Home Table of Contents


6 WAPRAC WPI 120.08Washington Practice Series TMWashington Pattern Jury Instructions--Civil

6 Wash. Prac., Wash. Pattern Jury Instr. Civ. WPI 120.08 (7th ed.)
Washington Practice Series TM
Washington Pattern Jury Instructions--Civil
July 2019 Update
Washington State Supreme Court Committee on Jury Instructions
Part X. Owners and Occupiers of Land
Chapter 120. Trespasser—Licensee—Social Guest—Invitee
WPI 120.08 Licensee—Definition
A licensee is a person who goes upon the premises of another, with the permission or tolerance of the [owner] [occupier], but either without any invitation, express or implied, or for some purpose not connected with any business interest or business benefit to the [owner] [occupier].
Use this instruction if the entrant is upon the premises with permission but without an invitation. If the entrant is upon the premises by invitation but without a business interest or benefit to the owner or occupier or on land open to the public, use WPI 120.08.01 (Social Guest—Definition). If the entrant is upon the premises for a business or public purpose, use WPI 120.05 (Business or Public Invitee—Definition).
Use either WPI 120.06 (Duty to Licensee or Social Guest—Activities or Condition of Premises), or WPI 120.06.01 (Duty of Business Proprietor to Customer—Activities or Condition of Premises), with this instruction.
The definition used in this instruction is derived from Dotson v. Haddock, 46 Wn.2d 52, 278 P.2d 338 (1955), and the cases cited therein.
The Washington Supreme Court has quoted the definition of “licensee” found in Restatement (Second) of Torts § 330 (1965): “a person who is privileged to enter or remain on land only by virtue of the possessor's consent.” Younce v. Ferguson, 106 Wn.2d 658, 667, 724 P.2d 991 (1986). Although the Younce definition uses the word “consent” instead of the instruction's term “permission or tolerance,” subsequent case law implies that no significant change in meaning was intended. For example, the Supreme Court in Hutchins v. 1001 Fourth Ave. Associates, 116 Wn.2d 217, 222, 802 P.2d 1360 (1991), used the phrase “consent or permission,” some Court of Appeals cases have used the traditional definition, and some Court of Appeals cases have used the Younce definition. See, e.g., Home v. North Kitsap School Dist., 92 Wn.App. 709, 718, 965 P.2d 1112 (1998) (traditional definition); Singleton v. Jackson, 85 Wn.App. 835, 839, 935 P.2d 644 (1997) (Younce definition).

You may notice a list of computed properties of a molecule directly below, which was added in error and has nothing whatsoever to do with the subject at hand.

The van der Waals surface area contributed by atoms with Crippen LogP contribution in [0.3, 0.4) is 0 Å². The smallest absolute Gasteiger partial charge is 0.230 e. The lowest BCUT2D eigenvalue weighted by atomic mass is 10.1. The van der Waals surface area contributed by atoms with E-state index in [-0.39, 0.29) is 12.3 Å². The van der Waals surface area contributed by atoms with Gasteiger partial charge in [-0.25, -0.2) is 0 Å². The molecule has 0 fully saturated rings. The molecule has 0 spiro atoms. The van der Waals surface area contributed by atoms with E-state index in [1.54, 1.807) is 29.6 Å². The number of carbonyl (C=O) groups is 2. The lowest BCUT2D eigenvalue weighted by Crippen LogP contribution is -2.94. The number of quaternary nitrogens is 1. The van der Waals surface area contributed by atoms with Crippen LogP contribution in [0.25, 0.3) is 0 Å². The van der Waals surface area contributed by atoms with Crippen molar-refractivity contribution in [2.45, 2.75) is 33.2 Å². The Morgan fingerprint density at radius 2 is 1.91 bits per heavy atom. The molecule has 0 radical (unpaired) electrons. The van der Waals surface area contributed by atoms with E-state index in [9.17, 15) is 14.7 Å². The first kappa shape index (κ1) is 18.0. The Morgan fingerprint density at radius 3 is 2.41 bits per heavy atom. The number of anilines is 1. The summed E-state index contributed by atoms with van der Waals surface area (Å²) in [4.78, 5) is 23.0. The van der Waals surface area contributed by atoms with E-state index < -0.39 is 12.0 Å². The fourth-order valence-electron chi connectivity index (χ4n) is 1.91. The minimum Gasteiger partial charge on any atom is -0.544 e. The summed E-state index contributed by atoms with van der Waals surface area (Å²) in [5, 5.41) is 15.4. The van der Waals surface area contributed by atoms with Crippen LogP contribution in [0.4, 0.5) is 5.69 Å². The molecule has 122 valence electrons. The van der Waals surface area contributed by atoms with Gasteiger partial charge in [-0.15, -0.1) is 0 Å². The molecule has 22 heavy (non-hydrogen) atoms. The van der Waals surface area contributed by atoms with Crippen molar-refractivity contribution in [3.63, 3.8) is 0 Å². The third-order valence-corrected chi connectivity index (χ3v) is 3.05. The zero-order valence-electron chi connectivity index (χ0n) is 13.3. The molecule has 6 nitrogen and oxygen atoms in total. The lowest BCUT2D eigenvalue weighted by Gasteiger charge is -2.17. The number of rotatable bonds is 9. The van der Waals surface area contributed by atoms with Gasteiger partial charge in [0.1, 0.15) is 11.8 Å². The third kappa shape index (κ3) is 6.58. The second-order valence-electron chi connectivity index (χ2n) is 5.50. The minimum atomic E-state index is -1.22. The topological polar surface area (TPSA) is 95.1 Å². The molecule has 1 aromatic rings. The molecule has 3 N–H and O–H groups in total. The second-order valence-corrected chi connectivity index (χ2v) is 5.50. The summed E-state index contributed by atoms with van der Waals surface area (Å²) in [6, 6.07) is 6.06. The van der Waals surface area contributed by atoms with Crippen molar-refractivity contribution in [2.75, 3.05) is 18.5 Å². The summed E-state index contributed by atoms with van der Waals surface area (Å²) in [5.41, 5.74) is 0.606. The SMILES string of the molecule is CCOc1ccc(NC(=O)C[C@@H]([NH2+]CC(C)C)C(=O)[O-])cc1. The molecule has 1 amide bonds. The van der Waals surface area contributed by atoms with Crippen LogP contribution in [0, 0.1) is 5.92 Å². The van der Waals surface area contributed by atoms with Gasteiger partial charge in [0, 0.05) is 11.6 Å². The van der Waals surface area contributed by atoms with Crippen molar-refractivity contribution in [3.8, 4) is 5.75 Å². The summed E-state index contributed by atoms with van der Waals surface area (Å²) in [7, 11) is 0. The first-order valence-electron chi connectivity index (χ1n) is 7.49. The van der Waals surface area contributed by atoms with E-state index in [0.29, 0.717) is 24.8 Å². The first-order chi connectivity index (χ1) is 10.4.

In Singleton v. Jackson, 85 Wn.App. 835, 839, 935 P.2d 644 (1997), a solicitor for a religious organization who slipped and fell on the front deck of a residence was a licensee for premises liability purposes.
In Thompson v. Katzer, 86 Wn.App. 280, 936 P.2d 421 (1997), the court rejected the argument that a stepson delivering a car to a home where his stepfather was staying became an invitee, rather than a licensee, because his activity bestowed an economic benefit on the stepfather. The court extensively analyzed the definition of a licensee and concluded that conferring an economic benefit will not transform a licensee to an invitee where the benefit is merely incidental to an entry which is primarily familial or social.
Generally, the question of the status of a visitor is a question of law to be decided by the court. When facts are in dispute, however, the issue must be decided by the jury and appropriate instructions defining the various possible legal statuses of the visitor (and the resultant standard of care) must be given. Beebe v. Moses, 113 Wn.App. 464, 54 P.3d 188 (2002) (question whether plaintiff, injured at the home in which a Tupperware sales party was being held, is a social guest/licensee or business invitee one of fact for the jury when there were facts in dispute as to the visit's primary purpose).
[Current as of September 2018.]
End of Document© 2020 Thomson Reuters. No claim to original U.S. Government Works.